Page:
When it comes time to pitch your book, you’ve done half the work: you’ve given a beautiful snapshot of the story to come, an overview of the story, a teaser, if you will. And any potential publisher or editor will have a published piece in front of their eyes that shows you can write. Bonus points if it’s shared widely: proof that there’s a captive audience, ready for your book.

I hope this has inspired your to get cracking on a shorter piece if the entire book is overwhelming you. This is just a tiny little snapshot of the opportunities to get a memoir essay published online.

One more thing: Read widely, write often, and keep pitching.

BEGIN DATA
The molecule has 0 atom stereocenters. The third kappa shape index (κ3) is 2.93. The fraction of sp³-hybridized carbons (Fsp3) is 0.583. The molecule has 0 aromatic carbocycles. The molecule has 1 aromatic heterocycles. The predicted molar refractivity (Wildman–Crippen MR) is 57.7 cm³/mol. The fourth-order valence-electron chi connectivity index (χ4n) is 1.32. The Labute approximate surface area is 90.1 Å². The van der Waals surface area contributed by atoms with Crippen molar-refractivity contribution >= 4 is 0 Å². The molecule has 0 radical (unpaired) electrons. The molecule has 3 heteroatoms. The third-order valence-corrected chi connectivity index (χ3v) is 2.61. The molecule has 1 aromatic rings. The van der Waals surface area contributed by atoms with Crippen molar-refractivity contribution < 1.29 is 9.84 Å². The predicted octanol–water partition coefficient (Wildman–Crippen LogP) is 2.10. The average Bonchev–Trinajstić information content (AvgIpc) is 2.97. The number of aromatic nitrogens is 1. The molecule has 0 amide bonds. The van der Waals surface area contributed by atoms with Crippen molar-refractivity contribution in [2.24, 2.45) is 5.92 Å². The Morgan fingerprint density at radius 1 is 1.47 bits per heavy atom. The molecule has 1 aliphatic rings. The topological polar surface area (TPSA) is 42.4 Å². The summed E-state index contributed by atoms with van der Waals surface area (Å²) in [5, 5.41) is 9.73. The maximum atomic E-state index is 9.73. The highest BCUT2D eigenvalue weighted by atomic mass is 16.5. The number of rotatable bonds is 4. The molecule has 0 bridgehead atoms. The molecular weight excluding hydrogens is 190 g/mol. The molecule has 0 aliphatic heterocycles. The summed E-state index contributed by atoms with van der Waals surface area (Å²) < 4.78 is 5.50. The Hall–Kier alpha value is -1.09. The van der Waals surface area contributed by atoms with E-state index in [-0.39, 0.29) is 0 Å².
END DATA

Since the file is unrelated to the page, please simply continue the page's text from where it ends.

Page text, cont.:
And remember: it might take awhile to get something published, but when it’s out there, you’ll forget about all the rejections.

Happy writing, friends!








About the Author:

I write, read and teach memoir. I'm a paper cut survivor from way back. I love cats, kindness and coffee.


  1. Megan December 22, 2018 at 9:37 am - Reply

    Perfect timing, I’ve been thinking about excerpting the personal essay I wrote for my thesis to look at publication – this will help.

    • Louisa December 22, 2018 at 11:05 am - Reply

      Great! And hopefully after a little break you’ll see what you need to cut / include even better…

  2. Cathy Park Kelly December 23, 2018 at 5:02 am - Reply

    Fan-bloody-tastic blog! So useful. Thank you!